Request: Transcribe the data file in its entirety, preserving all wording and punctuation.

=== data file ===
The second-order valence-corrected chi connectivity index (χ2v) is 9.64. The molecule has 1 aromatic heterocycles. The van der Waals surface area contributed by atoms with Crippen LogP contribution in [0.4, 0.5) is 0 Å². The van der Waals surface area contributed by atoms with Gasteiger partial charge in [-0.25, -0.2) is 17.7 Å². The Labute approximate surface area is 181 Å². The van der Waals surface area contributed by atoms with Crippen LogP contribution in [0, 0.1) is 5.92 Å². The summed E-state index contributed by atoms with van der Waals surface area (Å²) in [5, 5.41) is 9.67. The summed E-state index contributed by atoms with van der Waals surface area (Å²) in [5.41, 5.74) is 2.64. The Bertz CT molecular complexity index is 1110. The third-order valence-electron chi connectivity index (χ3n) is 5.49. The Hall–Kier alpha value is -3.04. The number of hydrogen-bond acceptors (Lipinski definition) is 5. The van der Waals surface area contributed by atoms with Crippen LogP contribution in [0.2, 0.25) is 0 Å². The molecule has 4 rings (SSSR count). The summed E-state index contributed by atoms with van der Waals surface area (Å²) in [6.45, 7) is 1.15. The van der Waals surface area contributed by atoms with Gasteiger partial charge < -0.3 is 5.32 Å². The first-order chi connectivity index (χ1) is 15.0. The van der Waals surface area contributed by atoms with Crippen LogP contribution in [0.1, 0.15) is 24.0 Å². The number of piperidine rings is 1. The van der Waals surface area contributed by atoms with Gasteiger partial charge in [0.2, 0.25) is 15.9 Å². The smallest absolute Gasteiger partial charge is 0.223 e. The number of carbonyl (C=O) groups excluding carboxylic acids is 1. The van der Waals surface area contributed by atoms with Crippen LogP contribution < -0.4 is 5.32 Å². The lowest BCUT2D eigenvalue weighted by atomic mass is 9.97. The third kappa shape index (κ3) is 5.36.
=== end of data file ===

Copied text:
The second-order valence-corrected chi connectivity index (χ2v) is 9.64. The molecule has 1 aromatic heterocycles. The van der Waals surface area contributed by atoms with Crippen LogP contribution in [0.4, 0.5) is 0 Å². The van der Waals surface area contributed by atoms with Gasteiger partial charge in [-0.25, -0.2) is 17.7 Å². The Labute approximate surface area is 181 Å². The van der Waals surface area contributed by atoms with Crippen LogP contribution in [0, 0.1) is 5.92 Å². The summed E-state index contributed by atoms with van der Waals surface area (Å²) in [5, 5.41) is 9.67. The summed E-state index contributed by atoms with van der Waals surface area (Å²) in [5.41, 5.74) is 2.64. The Bertz CT molecular complexity index is 1110. The third-order valence-electron chi connectivity index (χ3n) is 5.49. The Hall–Kier alpha value is -3.04. The number of hydrogen-bond acceptors (Lipinski definition) is 5. The van der Waals surface area contributed by atoms with Crippen LogP contribution in [0.2, 0.25) is 0 Å². The molecule has 4 rings (SSSR count). The summed E-state index contributed by atoms with van der Waals surface area (Å²) in [6.45, 7) is 1.15. The van der Waals surface area contributed by atoms with Gasteiger partial charge < -0.3 is 5.32 Å². The first-order chi connectivity index (χ1) is 15.0. The van der Waals surface area contributed by atoms with Crippen LogP contribution in [0.1, 0.15) is 24.0 Å². The number of piperidine rings is 1. The van der Waals surface area contributed by atoms with Gasteiger partial charge in [0.2, 0.25) is 15.9 Å². The smallest absolute Gasteiger partial charge is 0.223 e. The number of carbonyl (C=O) groups excluding carboxylic acids is 1. The van der Waals surface area contributed by atoms with Crippen LogP contribution < -0.4 is 5.32 Å². The lowest BCUT2D eigenvalue weighted by atomic mass is 9.97. The third kappa shape index (κ3) is 5.36.